A Food Altar for My Mom, Who Taught Me to Love to Eat

Save ArticleSave Article

Failed to save article

Please try again

A woman looking up at the camera and smiling with delight as she tends to a pot on the stove.
The author's mother, Doris T. de Leon, tends to a pot on the stove in this photo taken during the early '90s. She was the one who taught her daughters what it meant to be a "foodie." (Courtesy of Rocky Rivera)

Frisco Foodies is a recurring column in which a San Francisco local shares food memories of growing up in a now rapidly changing city.

W

hen I lost my mom in May of 2020, two months after lockdown, I couldn’t mourn in a normal way. Instead of hugs and in-person condolences, I received pings on my Venmo account from all my cousins telling me to order takeout instead of cooking. Not that I could have. I could barely stand up in the shower. The grief was so heavy amidst the isolation of shelter in place that all I can remember was the silence — and the occasional knock on the door for a flower shop delivery or a Caviar order.

I found a Filipino restaurant in Oakland called Tipunan that delivered beef rib sinigang soup with the perfect amount of tamarind sourness and crispy pork belly karé karé, with its golden, peanut butter-based sauce and side of fermented shrimp paste to cut through the fat. Of all the condolences sent, this one felt the most appropriate. After all, I had learned to taste food through my mother’s hands when she subu’d me as a baby and, later, through the cultural sensibilities I inherited from being born in the Philippines — acquiring a palate for things like ampalaya (bitter melon) and burong mustasa (fermented mustard greens).

I grew up quite literally in the middle of the Bay on Treasure Island Naval Base, but my mother was the true bridge between two cities, two hemispheres and two cultures.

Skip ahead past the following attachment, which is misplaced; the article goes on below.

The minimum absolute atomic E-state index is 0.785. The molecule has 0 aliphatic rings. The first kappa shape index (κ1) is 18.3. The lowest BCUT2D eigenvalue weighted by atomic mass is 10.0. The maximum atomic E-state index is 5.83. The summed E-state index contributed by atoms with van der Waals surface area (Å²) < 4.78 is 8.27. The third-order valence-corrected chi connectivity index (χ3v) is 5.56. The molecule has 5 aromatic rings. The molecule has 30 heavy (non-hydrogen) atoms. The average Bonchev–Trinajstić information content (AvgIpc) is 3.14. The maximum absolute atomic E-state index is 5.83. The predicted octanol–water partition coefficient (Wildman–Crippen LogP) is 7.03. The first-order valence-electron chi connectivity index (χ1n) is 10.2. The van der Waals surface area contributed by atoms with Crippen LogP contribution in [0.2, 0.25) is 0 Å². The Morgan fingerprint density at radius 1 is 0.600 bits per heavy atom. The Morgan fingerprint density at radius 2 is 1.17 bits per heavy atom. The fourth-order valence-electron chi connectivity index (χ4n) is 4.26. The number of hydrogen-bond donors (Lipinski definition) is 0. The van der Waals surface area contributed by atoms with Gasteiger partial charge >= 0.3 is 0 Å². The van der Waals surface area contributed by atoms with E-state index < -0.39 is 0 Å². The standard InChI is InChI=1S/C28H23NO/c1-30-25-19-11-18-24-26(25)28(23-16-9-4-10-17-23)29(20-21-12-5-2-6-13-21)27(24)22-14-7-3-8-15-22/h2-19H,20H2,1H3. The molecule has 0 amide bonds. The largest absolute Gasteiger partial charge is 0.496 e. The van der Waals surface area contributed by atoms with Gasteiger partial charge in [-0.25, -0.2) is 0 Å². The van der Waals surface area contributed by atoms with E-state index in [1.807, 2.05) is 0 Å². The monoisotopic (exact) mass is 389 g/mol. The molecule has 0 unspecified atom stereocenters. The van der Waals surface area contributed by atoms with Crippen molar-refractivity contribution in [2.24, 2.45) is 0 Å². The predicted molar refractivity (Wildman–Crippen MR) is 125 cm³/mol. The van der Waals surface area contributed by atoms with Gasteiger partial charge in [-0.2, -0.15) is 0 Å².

She was also the one who taught me to be a foodie. I remember how my mom would fix plates of Filipino-style spaghetti for the construction workers working on our building, and how she’d take me to Pier 39 to eat Dungeness crab and clam chowder with oyster crackers, a cacophony of sea lions nearby. I remember perusing Japantown with her after her massage appointments, sipping toasted rice tea and eating green tea ice cream at Kintetsu Mall. I remember how she brought home sugarcane from the Alemany farmers market. My sisters and I would crunch down and suck up the sweet juice before spitting out the stalk like some kid version of chewing tobacco.

A young girl with windswept hair dressed in all red; the pier and waterfront at Treasure Island is in the background.
The author as a child at the waterfront on Treasure Island, where she grew up. (Courtesy of Rocky Rivera)

The eldest of ten siblings, my mom always woke up at dawn to cook breakfast, most likely silog-style: vinegar-marinated milkfish or salted dried fish with rice and a side of fresh tomato, mango and onion. She’d go back to sleep while everyone else ate. She taught me my native language, Kapampangan, and told me that our people were the best chefs in the Philippines. She even used to brag about raising me a vegetarian — after all, we had access to canned veg-meat in our hometown years before it hit the American mainstream. (These days it would be more accurate to call us flexitarians. We Filipinos have a hard time parting with meat entirely.)

Sponsored

Throughout my adolescence, my mom expressed the truest love language of an Asian mother, bringing me cut cantaloupes, persimmons and mangoes to my room while I was doing my homework. “Tin … anak … mangan na ka (you eat now),” she’d say to me. It’s no wonder that Filipinos greet each other not with pleasantries, but with inquiries of whether you’ve eaten yet.